Add a blocklist: - "blocklist-url": "http://www.example.com/blocklist", + "blocklist-url": "http://list.iblocklist.com/?list=bt_level1&fileformat=p2p&archiveformat=gz",
Allow all users on the network to access the web interface: - "rpc-whitelist": "127.0.0.1", - "rpc-whitelist-enabled": true,
Setting a username and password to stop all users but us is important, but this must be done with the transmission-remote command because the password is hashed for security and not stored as plain-text. $ su - transmission $ transmission-remote --auth username:password
You can use the application transmission-remote to change any of the settings; look at the man page for details or at the Wiki page.
You'll need to set the home directory to auto-download any torrents. First, we'll need to enable it, then set the directory. As shown here, we'll do it on one line each: $ su - transmission -c transmission-remote --watch-dir-enabled true $ su - transmission -c transmission-remote --watch-dir /home/transmission
And, we'll have it keep downloaded torrents in /home/transmission/Downloads. $ su - transmission -c transmission-remote download-dir /home/transmission/Downloads
If you don't change a setting, transmission will use the default setting. You can see the default setting by examining the settings.json file or looking at the Wiki page referenced just above.
If you are GUI-centric and command-line-phobic, install the GTK or QT clients and as the user "transmission" use the transmission client GUI to change the settings. That's pretty easy.
NOW START TRANSMISSION $sudo service transmission-daemon start
And you are ready to use it.
START TORRENTS AUTOMATICALLY
Instead of clicking on a torrent link, save the linked .torrent file instead and move it to the torrent user.
$sudo mv *.torrent /home/torrent/
Now the download starts automatically! You can even do this from a remote computer, so if your server is at home and you are at work, just copy the .torrent file over the Internet and the download will be done by the time you get home.
To admin your Transmission server, there's the provided Java web client, or a stand-alone application called
Microsoft ended support for WindowsXP on April 8th of 2014. But they will continue to support the Point Of Sale version of WindowsXP, known as Windows Embedded POSReady 2009, for five more years.
To receive these updates for your WindowsXP computer, you need to alter a registry entry to fool the Microsoft Update server into thinking that you are using Windows Embedded POSReady 2009.
Here is a .reg file that looks like this if you view it in a text editor:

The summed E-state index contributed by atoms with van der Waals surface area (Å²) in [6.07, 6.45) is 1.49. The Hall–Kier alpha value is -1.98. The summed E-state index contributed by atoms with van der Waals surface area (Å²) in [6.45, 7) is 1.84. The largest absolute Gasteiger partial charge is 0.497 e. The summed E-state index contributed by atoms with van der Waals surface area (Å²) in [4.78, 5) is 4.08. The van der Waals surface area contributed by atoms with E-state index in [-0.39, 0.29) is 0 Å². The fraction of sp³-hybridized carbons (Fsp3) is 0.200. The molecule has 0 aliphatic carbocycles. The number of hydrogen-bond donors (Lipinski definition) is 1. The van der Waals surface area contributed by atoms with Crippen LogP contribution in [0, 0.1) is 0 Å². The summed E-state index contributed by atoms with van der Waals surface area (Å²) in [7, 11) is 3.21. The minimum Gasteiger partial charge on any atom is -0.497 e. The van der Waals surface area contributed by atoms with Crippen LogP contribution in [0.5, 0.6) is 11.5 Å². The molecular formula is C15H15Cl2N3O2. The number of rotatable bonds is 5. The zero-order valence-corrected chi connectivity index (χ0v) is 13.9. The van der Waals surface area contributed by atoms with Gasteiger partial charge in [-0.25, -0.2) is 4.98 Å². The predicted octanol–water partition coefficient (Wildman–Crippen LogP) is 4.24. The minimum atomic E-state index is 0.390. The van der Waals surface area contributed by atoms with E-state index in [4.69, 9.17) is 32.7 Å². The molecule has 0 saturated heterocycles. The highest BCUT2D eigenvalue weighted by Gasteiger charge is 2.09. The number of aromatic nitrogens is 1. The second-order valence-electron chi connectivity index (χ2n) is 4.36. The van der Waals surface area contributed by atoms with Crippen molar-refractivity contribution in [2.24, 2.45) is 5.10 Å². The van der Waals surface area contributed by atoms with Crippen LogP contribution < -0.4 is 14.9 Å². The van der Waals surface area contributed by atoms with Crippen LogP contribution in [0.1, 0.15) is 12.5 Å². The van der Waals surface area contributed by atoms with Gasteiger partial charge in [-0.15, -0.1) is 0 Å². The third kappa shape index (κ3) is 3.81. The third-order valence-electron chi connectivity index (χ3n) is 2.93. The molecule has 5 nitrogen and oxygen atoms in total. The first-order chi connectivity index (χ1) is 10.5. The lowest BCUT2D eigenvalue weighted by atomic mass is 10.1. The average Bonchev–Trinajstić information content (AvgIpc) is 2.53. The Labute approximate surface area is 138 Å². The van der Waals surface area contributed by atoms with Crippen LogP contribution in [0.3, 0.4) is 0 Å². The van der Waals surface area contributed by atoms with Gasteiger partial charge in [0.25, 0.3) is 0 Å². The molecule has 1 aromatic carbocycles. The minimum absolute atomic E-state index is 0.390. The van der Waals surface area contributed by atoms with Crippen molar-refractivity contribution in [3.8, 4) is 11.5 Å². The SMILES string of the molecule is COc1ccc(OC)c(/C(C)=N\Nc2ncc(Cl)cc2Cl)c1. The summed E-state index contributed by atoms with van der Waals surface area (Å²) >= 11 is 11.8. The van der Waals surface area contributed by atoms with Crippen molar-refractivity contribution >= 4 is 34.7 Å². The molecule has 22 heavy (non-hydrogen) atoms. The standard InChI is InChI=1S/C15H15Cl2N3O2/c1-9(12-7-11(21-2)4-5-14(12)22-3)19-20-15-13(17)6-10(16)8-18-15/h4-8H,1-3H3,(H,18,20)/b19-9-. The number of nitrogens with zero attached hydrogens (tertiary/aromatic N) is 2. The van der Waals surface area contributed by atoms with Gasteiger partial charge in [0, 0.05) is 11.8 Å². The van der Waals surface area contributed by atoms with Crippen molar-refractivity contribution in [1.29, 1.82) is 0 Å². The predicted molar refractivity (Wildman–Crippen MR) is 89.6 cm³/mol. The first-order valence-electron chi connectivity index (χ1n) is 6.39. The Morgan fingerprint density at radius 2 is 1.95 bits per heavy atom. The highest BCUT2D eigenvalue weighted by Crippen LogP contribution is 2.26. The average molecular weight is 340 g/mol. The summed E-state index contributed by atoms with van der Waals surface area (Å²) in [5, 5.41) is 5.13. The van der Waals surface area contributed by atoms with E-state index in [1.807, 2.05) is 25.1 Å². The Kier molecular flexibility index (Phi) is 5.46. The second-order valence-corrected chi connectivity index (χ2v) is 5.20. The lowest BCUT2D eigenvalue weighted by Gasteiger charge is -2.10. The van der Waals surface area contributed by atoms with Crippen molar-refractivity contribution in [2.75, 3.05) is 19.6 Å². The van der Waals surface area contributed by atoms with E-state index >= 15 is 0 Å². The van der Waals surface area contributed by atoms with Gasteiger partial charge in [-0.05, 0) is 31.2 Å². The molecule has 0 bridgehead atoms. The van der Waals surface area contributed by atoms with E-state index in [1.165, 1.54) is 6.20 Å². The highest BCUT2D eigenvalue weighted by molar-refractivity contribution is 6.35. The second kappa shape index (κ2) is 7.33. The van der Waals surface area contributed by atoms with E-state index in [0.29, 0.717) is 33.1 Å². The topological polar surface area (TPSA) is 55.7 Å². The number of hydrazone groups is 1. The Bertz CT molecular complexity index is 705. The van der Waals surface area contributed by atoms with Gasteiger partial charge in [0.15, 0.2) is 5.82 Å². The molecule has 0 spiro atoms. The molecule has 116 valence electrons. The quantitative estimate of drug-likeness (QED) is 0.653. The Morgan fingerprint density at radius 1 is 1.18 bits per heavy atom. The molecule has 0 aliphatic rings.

Windows Registry Editor Version 5.00
Download and double-click on the .reg file, then just run Windows Update as usual.
Not all the available updates are useful for you; there's no need to select the updates for Windows Server 2003, for example. However, even if you do they will just fail to install. This means that Automatic Update will continue to work as before until 2019 (You do have that turned on, right?) and Microsoft Security Essentials will continue to update (you do have that installed, right?). You should be ready for a new computer by 2019 anyway.
If you have a 64-bit Windows XP installation, look here for the appropriate instructions.
One last note. It's not likely that any of the future updates of Windows Embedded POSReady 2009 will update the Internet Explorer web browser and newer version of the browser are not compatible with WindowsXP. Sadly for all of us, Internet Explorer is the target (or the vector) of most all of the malware attacks. Here's how to protect yourself: DO NOT UNDER ANY CIRCUMSTANCES CONTINUE TO USE INTERNET EXPLORER. Replace it with the most recent edition of the Firefox browser and install the AdBlock extension. Most malware nowadays is installed through Internet Explorer via malicious ads that you are completely unaware of.
There are also attack vectors through Microsoft Office. A free and capable alternative is LibreOffice.
An excellent free and capable email application and alternative to Outlook Express is Thunderbird.
I also highly recommend three additional programs for Windows XP:
Piriform's CCleaner to clean up unnecessary files on your drive, since Windows loves lot's of free space on the drive and doesn't work well when you fill up more than about 2/3 of the disk. Internet Explore leaves a lot of useless files that never seem to get deleted. Get the Free Download version and DO NOT install any toolbars when prompted.
Piriform's Defraggler to defragment your drive after you clean it up, since Windows loves a defragmented drive. Get the Free Download version and DO NOT install any toolbars if prompted.
The free Microsoft utility Page Defrag. This authentic Microsoft utility will defrag the special system files that a regular defrag application like Defraggler can't touch. You only need to run this once in a while.
Try them all; you'll be a happier WindowsXP user.
UPDATE: Sadly, Microsoft seems to have fixed this loophole.